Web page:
- Characteristics: Deserts, mountains, forts, palaces, more populated.
- Main tourist attractions: Rajasthan (the desert state), Golden Triangle (Delhi, Taj Mahal and Jaipur), Himalayan Mountains, Varanasi (the holy city of Hinduism), Golden Temple (the most important shrine in Sikhism), Dalai Lama Temple.
- Good for: A first-time visitor to India who would like to see the “typical India” that you often see in movies. Also good for mountain lovers, people who would like to see the desert, etc.
- Characteristics: Beaches, temples, tea plantations, colonial architecture, more relaxed.
- Main tourist attractions: Backwaters of Alleppey, Fort Kochi (Portuguese colonial city), Pondicherry (French colonial city), Auroville (experimental township), Madurai (temple city), Hampi (city of ruins) Meenakshi Temple (one of the oldest temples in India).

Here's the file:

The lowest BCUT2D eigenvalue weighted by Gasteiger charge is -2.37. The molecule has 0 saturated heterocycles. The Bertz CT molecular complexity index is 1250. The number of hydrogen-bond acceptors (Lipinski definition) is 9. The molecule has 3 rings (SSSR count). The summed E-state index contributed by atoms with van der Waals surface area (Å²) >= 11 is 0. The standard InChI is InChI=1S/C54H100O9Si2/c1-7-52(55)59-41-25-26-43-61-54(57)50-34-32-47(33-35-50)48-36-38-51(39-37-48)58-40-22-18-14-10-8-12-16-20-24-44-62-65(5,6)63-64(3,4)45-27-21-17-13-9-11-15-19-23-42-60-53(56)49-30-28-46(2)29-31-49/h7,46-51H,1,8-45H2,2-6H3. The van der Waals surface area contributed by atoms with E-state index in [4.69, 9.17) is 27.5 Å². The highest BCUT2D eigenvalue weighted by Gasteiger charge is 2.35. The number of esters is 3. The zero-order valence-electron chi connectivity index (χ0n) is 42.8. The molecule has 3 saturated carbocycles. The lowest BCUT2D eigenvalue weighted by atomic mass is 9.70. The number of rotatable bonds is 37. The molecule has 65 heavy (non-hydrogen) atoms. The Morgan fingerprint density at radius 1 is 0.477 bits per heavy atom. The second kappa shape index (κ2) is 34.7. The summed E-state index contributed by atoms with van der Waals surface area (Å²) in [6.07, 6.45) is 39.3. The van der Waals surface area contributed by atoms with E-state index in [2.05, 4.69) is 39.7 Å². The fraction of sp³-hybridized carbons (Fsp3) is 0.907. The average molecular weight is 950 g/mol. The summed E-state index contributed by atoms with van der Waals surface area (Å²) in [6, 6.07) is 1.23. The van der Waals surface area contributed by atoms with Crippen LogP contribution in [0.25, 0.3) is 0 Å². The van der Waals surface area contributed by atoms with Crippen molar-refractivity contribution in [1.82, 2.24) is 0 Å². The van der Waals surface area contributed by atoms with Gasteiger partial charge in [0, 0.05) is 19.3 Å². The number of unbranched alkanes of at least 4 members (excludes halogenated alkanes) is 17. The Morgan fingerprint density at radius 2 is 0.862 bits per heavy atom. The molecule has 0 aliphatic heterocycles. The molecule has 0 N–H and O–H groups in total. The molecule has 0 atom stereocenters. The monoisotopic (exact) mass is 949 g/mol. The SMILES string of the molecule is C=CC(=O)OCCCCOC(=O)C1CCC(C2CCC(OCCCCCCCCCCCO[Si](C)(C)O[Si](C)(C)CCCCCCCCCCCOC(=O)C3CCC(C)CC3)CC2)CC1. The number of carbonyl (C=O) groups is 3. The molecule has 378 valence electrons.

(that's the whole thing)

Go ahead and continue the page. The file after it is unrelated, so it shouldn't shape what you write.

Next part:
- Good for: Someone who’s looking for a more relaxed holiday, beach lovers, temple lovers, etc.
South India VS North India: Final thoughts
There’s no question that the South of India is very different from the North. Apart from that, each state is completely different too, often with its own language, landscapes, culture and traditions, and this is one of the things that makes India such a fascinating country to visit.
I love both parts of India equally and spent a little over 6 months in this county so far. I am heading back in a couple of weeks, though, as it’s a country I love and there’s still so much to discover here.
Can you think of other differences between the South and the North of India? Let me know in the comments! I might add it to this post as I’m updating it frequently.
Are you planning a trip to India? Check out my itineraries!